Open Waste Data

Sophie Walker

Tuesday, 11 August 2020


Your Dsposal Open Waste Data Hero Image Unlocked Padlock in a node map

You may have seen the news – we’ve recently been awarded funding from the ODI for our project to develop an open waste data standard for Household Waste Recycling Centre (HWRCs) information and an open dataset of this information.

In this article I’m going to give some details about the project including explaining what an open data standard and open dataset are, why we’re so excited about this project and ways you can get involved if you’re excited by it too.

What is an open waste data standard?

According to the Open Data Standards Directory “An open data standard is a set of specifications (or requirements) for how some sets of data should be made publicly available. Generally, open data standards describe data about a particular subject, for example service requests (Open311) or building permits (BLDS). Like the data they describe, open data standards are generally developed “in the open”, meaning that anyone who is interested has a way to contribute.”

Or to put it another way, The ODI says, “Standards are documented, reusable agreements that affect us every day. Open standards for data make it easier for people and organisations to publish, access, share and use better quality data.”

Sounds good right?

In this project we want to create an open waste data standard for HWRCs. We want the standard to cover information like:

  • Opening times
  • Waste streams accepted
  • Vehicle restrictions
  • Covid-19 measures in place

Because it’s an open data standard we are working openly. That means you can see what we’re doing as we’re working on it. You don’t need to wait until it's finished for our report, or sign an NDA to get access, you can take a look by heading over to Github.

This is a bit scary for us. You might look at our work and see all its imperfections. We might make ourselves look stupid or unprofessional. Our mistakes and successes will be there in plain daylight. (As a self-confessed perfectionist control-freak this is daunting). So why do it to ourselves? Because scary as it is working in this way, inviting contributions and collaborations from anyone who would like to be involved, means you end up with a better outcome. It’s more inclusive, it's more likely to accurately reflect reality and it should be more valuable and more useful to more people. That is a big plus and one that is worth getting over the discomfort of working out in the open for.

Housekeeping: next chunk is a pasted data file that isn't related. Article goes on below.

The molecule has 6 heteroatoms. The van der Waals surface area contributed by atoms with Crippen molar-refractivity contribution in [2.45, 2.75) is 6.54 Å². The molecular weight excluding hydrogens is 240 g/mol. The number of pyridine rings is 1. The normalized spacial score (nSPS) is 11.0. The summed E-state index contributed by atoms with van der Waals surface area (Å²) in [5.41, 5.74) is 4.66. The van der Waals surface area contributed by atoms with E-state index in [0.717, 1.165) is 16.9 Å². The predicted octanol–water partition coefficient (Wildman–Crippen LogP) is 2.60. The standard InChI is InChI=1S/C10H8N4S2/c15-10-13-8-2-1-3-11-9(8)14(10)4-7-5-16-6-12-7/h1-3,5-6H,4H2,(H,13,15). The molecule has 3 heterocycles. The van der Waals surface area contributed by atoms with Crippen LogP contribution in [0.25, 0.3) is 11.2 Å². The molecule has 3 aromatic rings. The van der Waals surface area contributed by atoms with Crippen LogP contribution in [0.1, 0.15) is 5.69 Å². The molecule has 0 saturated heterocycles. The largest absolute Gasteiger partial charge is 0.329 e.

What’s the difference between an open data standard and an open dataset?

If the open waste data standard is the recipe then the open dataset is dish you end up with by following the recipe. In this case what we want to create is an open dataset of information that is covered by the standard. Because it is a fairly short project (we need to be finished by early March) we’re likely to only be able to create a prototype dataset but in the long run we hope that the data standard helps to pave the way for an open dataset of information on all the HWRCs in the UK.

Doesn’t that exist already?

In a word, no. Not openly available and not for all HWRCs in the UK. If you know different please point us at it! There are some open waste datasets that cover some of the information, for example the Environment Agency Public Registers has all the permitted waste sites in England which includes all the HWRCs, but it doesn’t contain information like opening times or vehicle restrictions.